Technology 101: Monetisation—2 revenue models for tech start-ups

Photo credit: YHP

by Oluwatobi Soyombo

One of the major things that confuse tech start-up founders is monetization. Truly mapping out income streams from an idea can be cumbersome especially with internet start-ups. Due to this, many of these founders have resorted to offering free services hoping to charge a fee some day, but the start-ups never live long to see those days. Some have also considered Google Adsense which hardly make them anything. These have led to the premature death of numerous tech start-ups and led to the frustration of many of start-up founders. Today, let’s consider two revenue models you can base your start-up on.

  1. Freemium: This is one of the most common model found on the internet today. It is a situation where the basic features of a service/product is made available free of charge and advance features are offered at a fee. This model needs large user base to be successful. Analysts believe that only 1% of the free user base will upgrade to the advance mode; this calls for the founder to map out how to gain more returning users of such service or product. So, as a tech entrepreneur, you want to ask yourself, what basic features can I offer to the public at no cost and what advance features can I offer at a cost. For this model to be effective, entrepreneurs must ensure they create basic value sets that are good enough to entice the public to request for the advance features. Except this happens, the start-up will continue to offer the basic services with no-one requesting for the advance service. Also, the advance features must be worth more than a penny. It must be something worth upgrading to; or else your free users will just hiss and navigate their mouse off the “Sign Up” button.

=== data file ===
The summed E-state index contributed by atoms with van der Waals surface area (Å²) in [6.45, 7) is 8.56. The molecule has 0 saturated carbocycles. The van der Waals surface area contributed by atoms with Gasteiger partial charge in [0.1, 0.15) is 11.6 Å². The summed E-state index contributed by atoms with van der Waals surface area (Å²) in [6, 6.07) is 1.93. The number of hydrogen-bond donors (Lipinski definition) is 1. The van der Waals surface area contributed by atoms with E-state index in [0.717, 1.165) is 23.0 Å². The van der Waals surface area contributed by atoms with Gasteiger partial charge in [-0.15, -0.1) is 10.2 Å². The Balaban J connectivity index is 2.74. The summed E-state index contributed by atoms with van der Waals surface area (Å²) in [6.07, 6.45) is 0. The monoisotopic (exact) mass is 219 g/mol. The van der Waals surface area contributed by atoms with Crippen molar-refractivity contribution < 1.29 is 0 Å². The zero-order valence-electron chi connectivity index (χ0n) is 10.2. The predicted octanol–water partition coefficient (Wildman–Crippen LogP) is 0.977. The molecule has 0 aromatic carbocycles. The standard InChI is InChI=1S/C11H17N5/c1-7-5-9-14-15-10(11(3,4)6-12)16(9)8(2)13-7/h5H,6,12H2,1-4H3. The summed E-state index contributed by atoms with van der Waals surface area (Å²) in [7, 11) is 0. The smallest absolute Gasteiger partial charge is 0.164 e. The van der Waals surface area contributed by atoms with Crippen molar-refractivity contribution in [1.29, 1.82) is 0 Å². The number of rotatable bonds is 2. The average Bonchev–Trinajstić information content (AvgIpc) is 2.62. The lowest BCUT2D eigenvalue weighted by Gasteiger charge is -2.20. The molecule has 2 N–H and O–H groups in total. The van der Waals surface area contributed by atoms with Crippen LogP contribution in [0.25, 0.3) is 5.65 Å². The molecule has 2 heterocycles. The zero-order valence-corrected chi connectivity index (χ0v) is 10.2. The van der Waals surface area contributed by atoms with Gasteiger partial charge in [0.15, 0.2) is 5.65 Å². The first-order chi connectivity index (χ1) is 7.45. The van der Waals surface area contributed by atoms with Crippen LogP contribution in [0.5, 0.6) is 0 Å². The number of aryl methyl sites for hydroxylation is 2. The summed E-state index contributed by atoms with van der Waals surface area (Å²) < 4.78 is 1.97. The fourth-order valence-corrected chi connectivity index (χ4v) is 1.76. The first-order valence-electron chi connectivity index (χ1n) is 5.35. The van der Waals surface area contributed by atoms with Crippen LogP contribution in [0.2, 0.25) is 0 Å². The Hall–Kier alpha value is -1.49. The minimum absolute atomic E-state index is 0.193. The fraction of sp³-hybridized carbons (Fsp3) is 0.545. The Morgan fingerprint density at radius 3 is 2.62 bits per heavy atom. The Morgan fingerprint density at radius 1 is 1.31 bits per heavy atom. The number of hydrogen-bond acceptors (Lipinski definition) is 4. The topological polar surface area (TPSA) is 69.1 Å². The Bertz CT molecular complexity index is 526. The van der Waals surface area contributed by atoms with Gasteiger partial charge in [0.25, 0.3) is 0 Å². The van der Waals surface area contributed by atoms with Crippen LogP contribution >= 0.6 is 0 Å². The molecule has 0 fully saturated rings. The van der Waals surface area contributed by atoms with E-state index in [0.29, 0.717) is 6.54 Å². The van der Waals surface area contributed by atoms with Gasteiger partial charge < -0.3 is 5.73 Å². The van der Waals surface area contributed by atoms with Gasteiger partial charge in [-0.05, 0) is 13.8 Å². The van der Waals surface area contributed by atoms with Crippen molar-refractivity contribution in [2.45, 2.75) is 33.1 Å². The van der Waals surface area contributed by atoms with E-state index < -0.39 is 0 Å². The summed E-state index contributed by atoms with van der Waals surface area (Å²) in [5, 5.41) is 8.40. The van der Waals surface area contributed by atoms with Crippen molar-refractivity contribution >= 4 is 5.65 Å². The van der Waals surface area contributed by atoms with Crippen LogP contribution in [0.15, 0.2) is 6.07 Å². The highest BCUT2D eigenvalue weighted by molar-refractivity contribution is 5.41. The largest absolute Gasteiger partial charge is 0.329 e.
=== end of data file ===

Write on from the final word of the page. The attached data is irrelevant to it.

2. Subscription Model: This is the selling of continuous access to a service. As opposed to selling a specific product to users, they simply pay a subscription fee to continue to enjoy such service. This fee can be monthly, yearly, weekly and the likes. For instance, web hosting companies charge a monthly fee for users to host their files on their servers. Once payment is not made, services will be disconnected immediately. Depending on the nature of the start-up, this model can have its advantages. You have to look for a way to keep your users coming back to enjoy the services. For example, an online news service, can create a subscription service where people pay a certain fee to get exclusive reports on their phone and email or users can simply pay to gain access to certain contents on the site.

Which revenue model to use depends heavily on the nature of the business and the targeted customers. However, it is important to think monetization except if it’s an open source start-up.



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